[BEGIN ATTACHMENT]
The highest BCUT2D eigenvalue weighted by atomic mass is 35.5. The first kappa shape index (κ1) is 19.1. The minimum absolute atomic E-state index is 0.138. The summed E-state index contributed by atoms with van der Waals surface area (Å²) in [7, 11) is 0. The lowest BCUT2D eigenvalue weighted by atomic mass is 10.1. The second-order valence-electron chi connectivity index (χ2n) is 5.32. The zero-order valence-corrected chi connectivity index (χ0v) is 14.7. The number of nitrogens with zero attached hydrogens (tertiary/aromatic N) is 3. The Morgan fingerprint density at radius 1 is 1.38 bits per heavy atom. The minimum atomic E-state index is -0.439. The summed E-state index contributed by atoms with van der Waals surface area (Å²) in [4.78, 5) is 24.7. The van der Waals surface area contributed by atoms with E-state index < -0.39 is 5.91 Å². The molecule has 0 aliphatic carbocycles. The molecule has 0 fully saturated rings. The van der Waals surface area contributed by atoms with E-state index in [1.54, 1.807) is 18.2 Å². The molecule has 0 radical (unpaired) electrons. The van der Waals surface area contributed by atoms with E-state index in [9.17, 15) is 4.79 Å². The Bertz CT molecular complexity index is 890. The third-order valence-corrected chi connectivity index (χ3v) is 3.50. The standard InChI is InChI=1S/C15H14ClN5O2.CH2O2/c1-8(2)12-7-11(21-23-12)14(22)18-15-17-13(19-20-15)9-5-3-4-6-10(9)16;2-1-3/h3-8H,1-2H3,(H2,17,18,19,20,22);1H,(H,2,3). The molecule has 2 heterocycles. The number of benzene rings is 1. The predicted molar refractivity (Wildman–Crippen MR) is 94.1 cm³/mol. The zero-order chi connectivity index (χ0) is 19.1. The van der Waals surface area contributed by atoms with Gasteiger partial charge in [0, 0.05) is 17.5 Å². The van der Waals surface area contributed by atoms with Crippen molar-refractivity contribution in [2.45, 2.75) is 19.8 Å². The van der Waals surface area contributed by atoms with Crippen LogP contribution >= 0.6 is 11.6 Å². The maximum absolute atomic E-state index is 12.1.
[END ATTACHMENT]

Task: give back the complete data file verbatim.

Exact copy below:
The highest BCUT2D eigenvalue weighted by atomic mass is 35.5. The first kappa shape index (κ1) is 19.1. The minimum absolute atomic E-state index is 0.138. The summed E-state index contributed by atoms with van der Waals surface area (Å²) in [7, 11) is 0. The lowest BCUT2D eigenvalue weighted by atomic mass is 10.1. The second-order valence-electron chi connectivity index (χ2n) is 5.32. The zero-order valence-corrected chi connectivity index (χ0v) is 14.7. The number of nitrogens with zero attached hydrogens (tertiary/aromatic N) is 3. The Morgan fingerprint density at radius 1 is 1.38 bits per heavy atom. The minimum atomic E-state index is -0.439. The summed E-state index contributed by atoms with van der Waals surface area (Å²) in [4.78, 5) is 24.7. The van der Waals surface area contributed by atoms with E-state index < -0.39 is 5.91 Å². The molecule has 0 aliphatic carbocycles. The molecule has 0 fully saturated rings. The van der Waals surface area contributed by atoms with E-state index in [1.54, 1.807) is 18.2 Å². The molecule has 0 radical (unpaired) electrons. The van der Waals surface area contributed by atoms with E-state index in [9.17, 15) is 4.79 Å². The Bertz CT molecular complexity index is 890. The third-order valence-corrected chi connectivity index (χ3v) is 3.50. The standard InChI is InChI=1S/C15H14ClN5O2.CH2O2/c1-8(2)12-7-11(21-23-12)14(22)18-15-17-13(19-20-15)9-5-3-4-6-10(9)16;2-1-3/h3-8H,1-2H3,(H2,17,18,19,20,22);1H,(H,2,3). The molecule has 2 heterocycles. The number of benzene rings is 1. The predicted molar refractivity (Wildman–Crippen MR) is 94.1 cm³/mol. The zero-order chi connectivity index (χ0) is 19.1. The van der Waals surface area contributed by atoms with Gasteiger partial charge in [0, 0.05) is 17.5 Å². The van der Waals surface area contributed by atoms with Crippen molar-refractivity contribution in [2.45, 2.75) is 19.8 Å². The van der Waals surface area contributed by atoms with Crippen LogP contribution >= 0.6 is 11.6 Å². The maximum absolute atomic E-state index is 12.1.